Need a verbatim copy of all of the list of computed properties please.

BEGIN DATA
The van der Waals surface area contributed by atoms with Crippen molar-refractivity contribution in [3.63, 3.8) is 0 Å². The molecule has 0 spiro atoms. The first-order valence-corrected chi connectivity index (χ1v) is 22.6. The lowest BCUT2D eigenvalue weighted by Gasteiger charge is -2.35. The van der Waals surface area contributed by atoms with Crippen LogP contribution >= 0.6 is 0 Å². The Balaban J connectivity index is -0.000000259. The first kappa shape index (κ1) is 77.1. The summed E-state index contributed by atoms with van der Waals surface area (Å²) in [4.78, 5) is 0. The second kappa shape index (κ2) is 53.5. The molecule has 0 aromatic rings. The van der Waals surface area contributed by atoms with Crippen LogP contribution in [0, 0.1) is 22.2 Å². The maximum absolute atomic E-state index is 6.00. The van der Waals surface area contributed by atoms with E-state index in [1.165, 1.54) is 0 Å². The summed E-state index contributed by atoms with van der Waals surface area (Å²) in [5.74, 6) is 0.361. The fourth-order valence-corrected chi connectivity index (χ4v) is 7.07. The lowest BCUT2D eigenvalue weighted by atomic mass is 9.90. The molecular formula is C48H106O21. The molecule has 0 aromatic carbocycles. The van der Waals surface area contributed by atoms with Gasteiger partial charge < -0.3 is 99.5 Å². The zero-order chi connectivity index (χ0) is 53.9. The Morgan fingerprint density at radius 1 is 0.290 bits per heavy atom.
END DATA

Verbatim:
The van der Waals surface area contributed by atoms with Crippen molar-refractivity contribution in [3.63, 3.8) is 0 Å². The molecule has 0 spiro atoms. The first-order valence-corrected chi connectivity index (χ1v) is 22.6. The lowest BCUT2D eigenvalue weighted by Gasteiger charge is -2.35. The van der Waals surface area contributed by atoms with Crippen LogP contribution >= 0.6 is 0 Å². The Balaban J connectivity index is -0.000000259. The first kappa shape index (κ1) is 77.1. The summed E-state index contributed by atoms with van der Waals surface area (Å²) in [4.78, 5) is 0. The second kappa shape index (κ2) is 53.5. The molecule has 0 aromatic rings. The van der Waals surface area contributed by atoms with Crippen LogP contribution in [0, 0.1) is 22.2 Å². The maximum absolute atomic E-state index is 6.00. The van der Waals surface area contributed by atoms with E-state index in [1.165, 1.54) is 0 Å². The summed E-state index contributed by atoms with van der Waals surface area (Å²) in [5.74, 6) is 0.361. The fourth-order valence-corrected chi connectivity index (χ4v) is 7.07. The lowest BCUT2D eigenvalue weighted by atomic mass is 9.90. The molecular formula is C48H106O21. The molecule has 0 aromatic carbocycles. The van der Waals surface area contributed by atoms with Gasteiger partial charge < -0.3 is 99.5 Å². The zero-order chi connectivity index (χ0) is 53.9. The Morgan fingerprint density at radius 1 is 0.290 bits per heavy atom.